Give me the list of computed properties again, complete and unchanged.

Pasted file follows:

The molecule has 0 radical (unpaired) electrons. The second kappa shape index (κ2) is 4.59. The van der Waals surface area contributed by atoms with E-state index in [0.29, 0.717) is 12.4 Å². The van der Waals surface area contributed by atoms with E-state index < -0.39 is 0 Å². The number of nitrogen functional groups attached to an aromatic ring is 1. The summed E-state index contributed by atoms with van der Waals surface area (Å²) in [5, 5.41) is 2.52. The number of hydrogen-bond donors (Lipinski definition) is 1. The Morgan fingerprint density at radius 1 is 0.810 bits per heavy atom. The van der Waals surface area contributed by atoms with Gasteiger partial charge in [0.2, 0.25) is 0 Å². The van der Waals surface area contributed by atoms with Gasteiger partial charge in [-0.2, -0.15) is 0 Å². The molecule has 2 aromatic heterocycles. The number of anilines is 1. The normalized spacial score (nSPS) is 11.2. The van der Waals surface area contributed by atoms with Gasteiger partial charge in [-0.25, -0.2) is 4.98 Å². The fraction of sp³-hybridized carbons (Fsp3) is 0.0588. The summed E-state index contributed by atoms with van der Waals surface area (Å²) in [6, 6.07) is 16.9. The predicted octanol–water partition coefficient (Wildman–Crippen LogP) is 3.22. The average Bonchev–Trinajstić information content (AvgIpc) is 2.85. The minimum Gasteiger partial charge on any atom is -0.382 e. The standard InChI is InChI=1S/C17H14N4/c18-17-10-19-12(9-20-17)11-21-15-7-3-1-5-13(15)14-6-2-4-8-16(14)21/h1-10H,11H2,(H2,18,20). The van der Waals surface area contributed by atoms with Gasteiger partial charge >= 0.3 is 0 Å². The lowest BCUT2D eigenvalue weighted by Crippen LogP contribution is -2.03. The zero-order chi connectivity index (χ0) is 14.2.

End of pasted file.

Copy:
The molecule has 0 radical (unpaired) electrons. The second kappa shape index (κ2) is 4.59. The van der Waals surface area contributed by atoms with E-state index in [0.29, 0.717) is 12.4 Å². The van der Waals surface area contributed by atoms with E-state index < -0.39 is 0 Å². The number of nitrogen functional groups attached to an aromatic ring is 1. The summed E-state index contributed by atoms with van der Waals surface area (Å²) in [5, 5.41) is 2.52. The number of hydrogen-bond donors (Lipinski definition) is 1. The Morgan fingerprint density at radius 1 is 0.810 bits per heavy atom. The van der Waals surface area contributed by atoms with Gasteiger partial charge in [0.2, 0.25) is 0 Å². The van der Waals surface area contributed by atoms with Gasteiger partial charge in [-0.2, -0.15) is 0 Å². The molecule has 2 aromatic heterocycles. The number of anilines is 1. The normalized spacial score (nSPS) is 11.2. The van der Waals surface area contributed by atoms with Gasteiger partial charge in [-0.25, -0.2) is 4.98 Å². The fraction of sp³-hybridized carbons (Fsp3) is 0.0588. The summed E-state index contributed by atoms with van der Waals surface area (Å²) in [6, 6.07) is 16.9. The predicted octanol–water partition coefficient (Wildman–Crippen LogP) is 3.22. The average Bonchev–Trinajstić information content (AvgIpc) is 2.85. The minimum Gasteiger partial charge on any atom is -0.382 e. The standard InChI is InChI=1S/C17H14N4/c18-17-10-19-12(9-20-17)11-21-15-7-3-1-5-13(15)14-6-2-4-8-16(14)21/h1-10H,11H2,(H2,18,20). The van der Waals surface area contributed by atoms with Gasteiger partial charge >= 0.3 is 0 Å². The lowest BCUT2D eigenvalue weighted by Crippen LogP contribution is -2.03. The zero-order chi connectivity index (χ0) is 14.2.